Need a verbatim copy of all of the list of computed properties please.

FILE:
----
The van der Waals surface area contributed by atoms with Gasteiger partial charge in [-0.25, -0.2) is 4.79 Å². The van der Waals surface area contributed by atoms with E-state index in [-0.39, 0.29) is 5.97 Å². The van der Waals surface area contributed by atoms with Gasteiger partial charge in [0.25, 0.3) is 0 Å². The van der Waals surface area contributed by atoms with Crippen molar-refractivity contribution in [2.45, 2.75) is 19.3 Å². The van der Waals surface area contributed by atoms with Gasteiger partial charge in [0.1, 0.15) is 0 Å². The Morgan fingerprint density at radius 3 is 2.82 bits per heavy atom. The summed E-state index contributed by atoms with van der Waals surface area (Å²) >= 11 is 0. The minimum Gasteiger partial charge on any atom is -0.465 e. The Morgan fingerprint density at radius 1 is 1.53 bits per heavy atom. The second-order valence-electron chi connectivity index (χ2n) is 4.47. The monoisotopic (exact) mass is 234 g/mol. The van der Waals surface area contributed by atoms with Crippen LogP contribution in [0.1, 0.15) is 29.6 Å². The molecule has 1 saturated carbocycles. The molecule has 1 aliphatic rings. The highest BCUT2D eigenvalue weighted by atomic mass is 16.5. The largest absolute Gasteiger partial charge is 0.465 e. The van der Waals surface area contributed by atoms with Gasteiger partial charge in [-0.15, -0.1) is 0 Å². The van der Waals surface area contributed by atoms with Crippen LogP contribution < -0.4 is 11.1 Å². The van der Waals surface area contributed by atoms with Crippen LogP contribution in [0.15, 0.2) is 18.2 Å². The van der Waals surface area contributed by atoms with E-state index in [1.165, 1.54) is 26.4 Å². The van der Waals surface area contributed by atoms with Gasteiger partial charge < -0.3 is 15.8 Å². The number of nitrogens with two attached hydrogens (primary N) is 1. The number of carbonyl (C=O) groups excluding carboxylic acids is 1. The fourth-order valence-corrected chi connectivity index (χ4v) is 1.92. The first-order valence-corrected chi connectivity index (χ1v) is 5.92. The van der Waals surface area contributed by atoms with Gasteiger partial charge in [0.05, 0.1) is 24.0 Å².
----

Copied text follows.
The van der Waals surface area contributed by atoms with Gasteiger partial charge in [-0.25, -0.2) is 4.79 Å². The van der Waals surface area contributed by atoms with E-state index in [-0.39, 0.29) is 5.97 Å². The van der Waals surface area contributed by atoms with Gasteiger partial charge in [0.25, 0.3) is 0 Å². The van der Waals surface area contributed by atoms with Crippen molar-refractivity contribution in [2.45, 2.75) is 19.3 Å². The van der Waals surface area contributed by atoms with Gasteiger partial charge in [0.1, 0.15) is 0 Å². The Morgan fingerprint density at radius 3 is 2.82 bits per heavy atom. The summed E-state index contributed by atoms with van der Waals surface area (Å²) >= 11 is 0. The minimum Gasteiger partial charge on any atom is -0.465 e. The Morgan fingerprint density at radius 1 is 1.53 bits per heavy atom. The second-order valence-electron chi connectivity index (χ2n) is 4.47. The monoisotopic (exact) mass is 234 g/mol. The van der Waals surface area contributed by atoms with Crippen LogP contribution in [0.1, 0.15) is 29.6 Å². The molecule has 1 saturated carbocycles. The molecule has 1 aliphatic rings. The highest BCUT2D eigenvalue weighted by atomic mass is 16.5. The largest absolute Gasteiger partial charge is 0.465 e. The van der Waals surface area contributed by atoms with Gasteiger partial charge in [-0.15, -0.1) is 0 Å². The van der Waals surface area contributed by atoms with Crippen LogP contribution < -0.4 is 11.1 Å². The van der Waals surface area contributed by atoms with Crippen LogP contribution in [0.15, 0.2) is 18.2 Å². The van der Waals surface area contributed by atoms with E-state index in [1.165, 1.54) is 26.4 Å². The van der Waals surface area contributed by atoms with Gasteiger partial charge < -0.3 is 15.8 Å². The number of nitrogens with two attached hydrogens (primary N) is 1. The number of carbonyl (C=O) groups excluding carboxylic acids is 1. The fourth-order valence-corrected chi connectivity index (χ4v) is 1.92. The first-order valence-corrected chi connectivity index (χ1v) is 5.92. The van der Waals surface area contributed by atoms with Gasteiger partial charge in [0.05, 0.1) is 24.0 Å².